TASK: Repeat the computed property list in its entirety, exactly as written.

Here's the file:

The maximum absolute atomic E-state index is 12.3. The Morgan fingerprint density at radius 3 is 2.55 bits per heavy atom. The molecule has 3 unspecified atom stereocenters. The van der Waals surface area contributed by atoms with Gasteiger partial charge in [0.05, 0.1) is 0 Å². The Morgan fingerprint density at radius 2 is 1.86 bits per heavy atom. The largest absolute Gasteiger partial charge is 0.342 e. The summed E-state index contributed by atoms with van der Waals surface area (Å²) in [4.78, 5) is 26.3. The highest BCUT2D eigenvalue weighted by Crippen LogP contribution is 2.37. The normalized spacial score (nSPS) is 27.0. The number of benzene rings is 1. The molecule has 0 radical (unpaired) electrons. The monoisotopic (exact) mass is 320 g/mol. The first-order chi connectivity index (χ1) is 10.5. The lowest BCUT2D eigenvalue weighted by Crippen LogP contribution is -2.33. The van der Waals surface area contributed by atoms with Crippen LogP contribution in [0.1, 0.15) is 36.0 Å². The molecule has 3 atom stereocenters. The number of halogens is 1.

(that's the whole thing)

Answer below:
The maximum absolute atomic E-state index is 12.3. The Morgan fingerprint density at radius 3 is 2.55 bits per heavy atom. The molecule has 3 unspecified atom stereocenters. The van der Waals surface area contributed by atoms with Gasteiger partial charge in [0.05, 0.1) is 0 Å². The Morgan fingerprint density at radius 2 is 1.86 bits per heavy atom. The largest absolute Gasteiger partial charge is 0.342 e. The summed E-state index contributed by atoms with van der Waals surface area (Å²) in [4.78, 5) is 26.3. The highest BCUT2D eigenvalue weighted by Crippen LogP contribution is 2.37. The normalized spacial score (nSPS) is 27.0. The number of benzene rings is 1. The molecule has 0 radical (unpaired) electrons. The monoisotopic (exact) mass is 320 g/mol. The first-order chi connectivity index (χ1) is 10.5. The lowest BCUT2D eigenvalue weighted by Crippen LogP contribution is -2.33. The van der Waals surface area contributed by atoms with Crippen LogP contribution in [0.1, 0.15) is 36.0 Å². The molecule has 3 atom stereocenters. The number of halogens is 1.